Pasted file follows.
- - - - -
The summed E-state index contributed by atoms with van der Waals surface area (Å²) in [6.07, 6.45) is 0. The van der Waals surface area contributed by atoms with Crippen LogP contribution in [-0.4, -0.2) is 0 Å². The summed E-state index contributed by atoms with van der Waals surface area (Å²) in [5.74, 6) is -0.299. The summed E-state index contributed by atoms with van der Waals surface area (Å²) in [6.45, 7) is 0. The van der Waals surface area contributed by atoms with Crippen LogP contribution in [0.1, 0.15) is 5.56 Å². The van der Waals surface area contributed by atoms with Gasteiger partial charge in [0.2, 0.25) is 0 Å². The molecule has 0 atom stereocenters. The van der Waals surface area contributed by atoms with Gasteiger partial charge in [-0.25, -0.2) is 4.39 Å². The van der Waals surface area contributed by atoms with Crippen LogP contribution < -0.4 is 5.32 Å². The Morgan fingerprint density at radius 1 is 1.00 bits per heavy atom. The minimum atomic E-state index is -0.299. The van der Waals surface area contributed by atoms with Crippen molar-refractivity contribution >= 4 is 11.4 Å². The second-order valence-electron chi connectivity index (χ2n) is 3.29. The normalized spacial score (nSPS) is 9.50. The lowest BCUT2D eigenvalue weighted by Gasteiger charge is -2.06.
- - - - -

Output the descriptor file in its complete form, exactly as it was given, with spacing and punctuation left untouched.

The summed E-state index contributed by atoms with van der Waals surface area (Å²) in [6.07, 6.45) is 0. The van der Waals surface area contributed by atoms with Crippen LogP contribution in [-0.4, -0.2) is 0 Å². The summed E-state index contributed by atoms with van der Waals surface area (Å²) in [5.74, 6) is -0.299. The summed E-state index contributed by atoms with van der Waals surface area (Å²) in [6.45, 7) is 0. The van der Waals surface area contributed by atoms with Crippen LogP contribution in [0.1, 0.15) is 5.56 Å². The van der Waals surface area contributed by atoms with Gasteiger partial charge in [0.2, 0.25) is 0 Å². The molecule has 0 atom stereocenters. The van der Waals surface area contributed by atoms with Gasteiger partial charge in [-0.25, -0.2) is 4.39 Å². The van der Waals surface area contributed by atoms with Crippen LogP contribution < -0.4 is 5.32 Å². The Morgan fingerprint density at radius 1 is 1.00 bits per heavy atom. The minimum atomic E-state index is -0.299. The van der Waals surface area contributed by atoms with Crippen molar-refractivity contribution >= 4 is 11.4 Å². The second-order valence-electron chi connectivity index (χ2n) is 3.29. The normalized spacial score (nSPS) is 9.50. The lowest BCUT2D eigenvalue weighted by Gasteiger charge is -2.06.